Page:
Notes and Queries, Number 197, August 6, 1853

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and Queries, Number 197,
August 6, 1853, by Various

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Title: Notes and Queries, Number 197, August 6, 1853 A Medium of
Inter-communication for Literary Men, Artists, Antiquaries,
Genealogists, etc.
Author: Various
Editor: George Bell
Release Date: October 29, 2007 [EBook #23235]
Language: English
Character set encoding: ISO-8859-1

Produced by Charlene Taylor, Jonathan Ingram, Keith Edkins and the
Online Distributed Proofreading Team at (This
file was produced from images generously made available by The
Internet Library of Early Journals.)

Transcriber's note: A few typographical errors have been corrected:
they are listed at the end of the text.
* * * * *
* * * * *
"When found, make a note of."--CAPTAIN CUTTLE.
* * * * *
No. 197.] SATURDAY, AUGUST 6. 1853. [Price Fourpence. Stamped
Edition 5d.
* * * * *
NOTES:-- Page High Church and Low Church 117 Concluding Notes
on several misunderstood Words, by the Rev. W. R. Arrowsmith 120
Sneezing an Omen and a Deity, by T. J. Buckton 121 Abuses of
Hackney Coaches 122 Shakspeare Correspondence, by C. Mansfield
Ingleby, Thomas Falconer, &c. 123
MINOR NOTES:--Falsified Gravestone in Stratford
Churchyard--Barnacles in the River Thames--Note for London
Topographers--The Aliases and Initials of Authors--Pure--Darling's
"Cyclopædia Bibliographica" 124
QUERIES:-- Delft Manufacture, by O. Morgan 125

MINOR QUERIES:--The Withered Hand and Motto
"Utinam"--History of York--"Hauling over the coals"--Dr. Butler and
St. Edmund's Bury--Washington--Norman of Winster--Sir Arthur
Aston--"Jamieson the Piper"--"Keiser Glomer"--Tieck's "Comoedia
Divina"--Fossil Trees between Cairo and Suez: Stream like that in Bay
of Argastoli--Presbyterian Titles--Mayors and Sheriffs--The Beauty of
Buttermere--Sheer Hulk--The Lapwing or Peewitt (Vanellus
cristatus)--"Could we with ink," &c.--Launching Query--Manliness 125
MINOR QUERIES WITH ANSWERS:--Pues or Pews--"Jerningham"
and "Doveton" 127
REPLIES:-- Battle of Villers en Couché, by T. C. Smith, &c. 127
Snail-eating, by John Timbs, &c. 128 Inscription near Cirencester, by P.
H. Fisher, &c. 129 Curious Custom of ringing Bells for the Dead, by
the Rev. H. T. Ellacombe and R. W. Elliot 130 Who first thought of
Table-turning? by John Macray 131 Scotchmen in Poland 131
Anticipatory Use of the Cross, by Eden Warwick 132
Photography--Dr. Diamond's Replies--Trial of Lenses--Is it dangerous
to use the Ammonio-Nitrate of Silver? 133
REPLIES TO MINOR QUERIES:--Burke's Marriage--The House of
Falahill--Descendants of Judas Iscariot--Milton's Widow--Whitaker's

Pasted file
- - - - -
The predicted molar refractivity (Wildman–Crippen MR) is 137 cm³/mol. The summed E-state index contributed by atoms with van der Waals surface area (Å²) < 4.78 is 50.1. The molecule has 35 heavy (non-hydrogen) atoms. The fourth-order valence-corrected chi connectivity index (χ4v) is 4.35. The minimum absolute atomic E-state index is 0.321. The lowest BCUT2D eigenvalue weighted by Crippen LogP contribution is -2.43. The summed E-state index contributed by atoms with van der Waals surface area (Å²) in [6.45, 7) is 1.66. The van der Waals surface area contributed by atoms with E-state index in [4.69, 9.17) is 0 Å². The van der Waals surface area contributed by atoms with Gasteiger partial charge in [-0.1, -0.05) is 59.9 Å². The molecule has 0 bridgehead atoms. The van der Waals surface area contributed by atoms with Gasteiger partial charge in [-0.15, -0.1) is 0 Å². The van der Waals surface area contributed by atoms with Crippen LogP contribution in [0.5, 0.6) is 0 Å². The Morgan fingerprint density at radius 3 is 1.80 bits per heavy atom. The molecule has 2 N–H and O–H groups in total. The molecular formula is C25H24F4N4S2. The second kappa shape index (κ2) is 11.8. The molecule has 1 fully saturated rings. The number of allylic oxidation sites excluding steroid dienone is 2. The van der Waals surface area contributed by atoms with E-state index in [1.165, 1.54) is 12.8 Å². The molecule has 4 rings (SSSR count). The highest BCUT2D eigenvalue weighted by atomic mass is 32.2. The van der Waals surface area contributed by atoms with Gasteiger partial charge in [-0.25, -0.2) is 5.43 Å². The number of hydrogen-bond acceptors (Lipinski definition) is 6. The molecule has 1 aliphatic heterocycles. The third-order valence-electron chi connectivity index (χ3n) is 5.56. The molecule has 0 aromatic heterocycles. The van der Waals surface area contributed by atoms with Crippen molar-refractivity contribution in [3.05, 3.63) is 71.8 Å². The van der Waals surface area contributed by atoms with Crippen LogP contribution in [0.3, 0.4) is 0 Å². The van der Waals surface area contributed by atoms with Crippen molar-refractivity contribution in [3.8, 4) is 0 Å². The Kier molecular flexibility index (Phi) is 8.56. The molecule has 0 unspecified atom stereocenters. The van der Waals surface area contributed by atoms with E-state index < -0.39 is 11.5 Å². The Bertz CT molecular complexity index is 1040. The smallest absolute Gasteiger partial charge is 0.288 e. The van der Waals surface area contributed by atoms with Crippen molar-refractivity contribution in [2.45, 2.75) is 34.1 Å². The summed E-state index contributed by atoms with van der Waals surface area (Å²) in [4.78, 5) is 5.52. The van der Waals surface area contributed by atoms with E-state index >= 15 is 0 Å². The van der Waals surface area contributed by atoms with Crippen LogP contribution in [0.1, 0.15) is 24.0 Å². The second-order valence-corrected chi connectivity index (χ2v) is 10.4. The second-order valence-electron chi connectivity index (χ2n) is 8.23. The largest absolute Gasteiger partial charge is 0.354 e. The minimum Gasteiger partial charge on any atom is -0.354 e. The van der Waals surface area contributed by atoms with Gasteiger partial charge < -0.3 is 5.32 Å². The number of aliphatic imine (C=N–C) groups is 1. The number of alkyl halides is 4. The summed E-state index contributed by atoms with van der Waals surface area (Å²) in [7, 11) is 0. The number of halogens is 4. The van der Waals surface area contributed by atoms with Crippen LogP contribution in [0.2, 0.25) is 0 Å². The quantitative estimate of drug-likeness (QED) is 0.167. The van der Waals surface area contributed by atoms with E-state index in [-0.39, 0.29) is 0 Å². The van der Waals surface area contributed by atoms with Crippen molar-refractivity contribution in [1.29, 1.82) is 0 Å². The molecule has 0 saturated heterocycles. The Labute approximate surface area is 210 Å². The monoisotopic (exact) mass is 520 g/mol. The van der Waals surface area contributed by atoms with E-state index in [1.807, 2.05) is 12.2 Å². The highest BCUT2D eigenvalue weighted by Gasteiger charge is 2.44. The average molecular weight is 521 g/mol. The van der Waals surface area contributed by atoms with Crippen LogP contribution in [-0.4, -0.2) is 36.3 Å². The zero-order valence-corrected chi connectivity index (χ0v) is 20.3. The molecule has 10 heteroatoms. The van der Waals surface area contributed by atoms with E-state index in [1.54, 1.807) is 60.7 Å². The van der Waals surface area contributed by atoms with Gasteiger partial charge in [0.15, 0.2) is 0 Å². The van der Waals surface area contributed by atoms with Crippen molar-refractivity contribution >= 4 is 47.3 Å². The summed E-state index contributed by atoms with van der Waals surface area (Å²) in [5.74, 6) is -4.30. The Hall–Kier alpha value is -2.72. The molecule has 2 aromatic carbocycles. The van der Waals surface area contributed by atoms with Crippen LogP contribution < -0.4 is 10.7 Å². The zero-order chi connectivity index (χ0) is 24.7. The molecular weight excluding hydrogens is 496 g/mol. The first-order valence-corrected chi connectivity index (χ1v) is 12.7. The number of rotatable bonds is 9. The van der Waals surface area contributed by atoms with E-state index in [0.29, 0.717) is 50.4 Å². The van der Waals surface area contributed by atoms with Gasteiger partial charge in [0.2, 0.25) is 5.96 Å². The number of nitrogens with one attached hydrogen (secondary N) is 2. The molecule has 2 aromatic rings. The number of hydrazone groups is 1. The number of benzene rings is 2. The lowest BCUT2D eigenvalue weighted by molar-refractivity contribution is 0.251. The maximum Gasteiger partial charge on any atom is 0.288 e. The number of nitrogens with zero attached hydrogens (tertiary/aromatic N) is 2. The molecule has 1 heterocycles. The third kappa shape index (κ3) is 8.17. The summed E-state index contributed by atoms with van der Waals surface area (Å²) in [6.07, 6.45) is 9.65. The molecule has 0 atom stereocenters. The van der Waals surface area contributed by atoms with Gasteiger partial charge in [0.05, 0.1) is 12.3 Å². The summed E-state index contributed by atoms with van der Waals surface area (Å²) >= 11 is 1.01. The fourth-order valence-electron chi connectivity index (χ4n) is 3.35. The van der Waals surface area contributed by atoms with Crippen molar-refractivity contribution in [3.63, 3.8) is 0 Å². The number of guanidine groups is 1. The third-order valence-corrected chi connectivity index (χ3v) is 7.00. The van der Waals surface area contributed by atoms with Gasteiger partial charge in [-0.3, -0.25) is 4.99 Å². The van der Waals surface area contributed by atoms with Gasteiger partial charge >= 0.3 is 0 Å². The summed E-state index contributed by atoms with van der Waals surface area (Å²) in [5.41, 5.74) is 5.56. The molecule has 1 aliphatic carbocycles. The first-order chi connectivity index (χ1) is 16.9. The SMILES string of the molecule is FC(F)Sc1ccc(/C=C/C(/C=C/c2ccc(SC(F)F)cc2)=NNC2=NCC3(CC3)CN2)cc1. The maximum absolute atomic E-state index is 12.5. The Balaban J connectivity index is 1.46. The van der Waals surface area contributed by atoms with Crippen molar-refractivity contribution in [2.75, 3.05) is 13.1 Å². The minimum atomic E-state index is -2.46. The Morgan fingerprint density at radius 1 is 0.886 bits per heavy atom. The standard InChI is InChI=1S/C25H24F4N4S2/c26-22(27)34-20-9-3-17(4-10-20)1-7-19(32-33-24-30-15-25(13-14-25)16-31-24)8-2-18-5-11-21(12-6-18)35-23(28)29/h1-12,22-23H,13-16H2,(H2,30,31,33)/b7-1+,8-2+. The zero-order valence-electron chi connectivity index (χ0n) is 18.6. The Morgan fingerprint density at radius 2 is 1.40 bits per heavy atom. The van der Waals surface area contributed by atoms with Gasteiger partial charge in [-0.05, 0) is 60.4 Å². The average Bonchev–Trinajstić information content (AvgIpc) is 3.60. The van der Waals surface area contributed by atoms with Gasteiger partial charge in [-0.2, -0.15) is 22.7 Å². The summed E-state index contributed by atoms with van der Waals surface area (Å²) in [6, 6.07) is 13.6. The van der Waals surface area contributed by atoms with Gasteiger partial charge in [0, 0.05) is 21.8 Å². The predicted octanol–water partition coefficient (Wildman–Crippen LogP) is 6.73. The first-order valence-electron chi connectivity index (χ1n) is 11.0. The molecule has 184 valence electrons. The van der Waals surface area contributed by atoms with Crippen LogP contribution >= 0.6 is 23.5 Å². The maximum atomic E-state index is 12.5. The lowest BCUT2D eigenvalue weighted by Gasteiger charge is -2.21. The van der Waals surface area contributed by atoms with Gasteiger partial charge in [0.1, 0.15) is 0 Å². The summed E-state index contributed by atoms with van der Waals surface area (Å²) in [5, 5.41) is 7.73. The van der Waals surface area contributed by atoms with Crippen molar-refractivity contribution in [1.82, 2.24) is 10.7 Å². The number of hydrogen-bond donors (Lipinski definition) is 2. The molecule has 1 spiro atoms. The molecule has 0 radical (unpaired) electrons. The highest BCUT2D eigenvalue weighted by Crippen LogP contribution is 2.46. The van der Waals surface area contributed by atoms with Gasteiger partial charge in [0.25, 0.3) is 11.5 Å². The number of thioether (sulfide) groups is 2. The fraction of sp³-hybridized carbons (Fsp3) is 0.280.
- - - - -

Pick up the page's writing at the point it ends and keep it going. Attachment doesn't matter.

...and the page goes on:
Ingenious Earl--Are White Cats deaf?--Consecrated Roses--The
Reformed Faith--House-marks--Trash--Adamsoniana--Portrait of
Cromwell--Burke's "Mighty Boar of the Forest"--"Amentium haud
Amantium"--Talleyrand's Maxim--English Bishops deprived by Queen
Elizabeth--Gloves at Fairs--St. Dominic--Names of Plants--Specimens
of Foreign English, &c. 134
MISCELLANEOUS:-- Notes on Books, &c. 138 Books and Odd
Volumes wanted 138 Notices to Correspondents 138 Advertisements
* * * * *

A Universal History of Party; with the Origin of Party Names[1] would
form an acceptable addition to literary history: "N. & Q." has
contributed towards such a work some disquisitions on our party names
Whig and Tory, and The Good Old Cause. Such names as Puritan,
Malignant, Evangelical[2], can be traced up to their first
commencement, but some obscurity hangs on the mintage-date of the
names we are about to consider.
As a matter of fact, the distinction of High Church and Low Church
always existed in the Reformed English Church, and the history of
these parties would be her history. But the names were not coined till
the close of the seventeenth century, and were not stamped in full relief
as party-names till the first year of Queen Anne's reign.
In October, 1702, Anne's first Parliament and Convocation assembled:
"From the deputies in Convocation at this period, the appellations High
Church and Low Church originated, and they were afterwards used to
distinguish the clergy. It is singular that the bishops[3] were ranked
among {118} the Low Churchmen (see Burnet, v. 138.; Calamy, i. 643.;
Tindal's Cont., iv. 591.)"--Lathbury's Hist. of the Convocation, Lond.
1842, p. 319.
Mr. Lathbury is a very respectable authority in matters of this kind, but
if he use "originated" in its strict sense, I am inclined to think he is
mistaken; as I am tolerably certain that I have met with the words
several years before 1702. At the moment, however, I cannot lay my
hands on a passage to support this assertion.
The disputes in Convocation gave rise to a number of pamphlets, such
as A Caveat against High Church, Lond. 1702, and The Low
Churchmen vindicated
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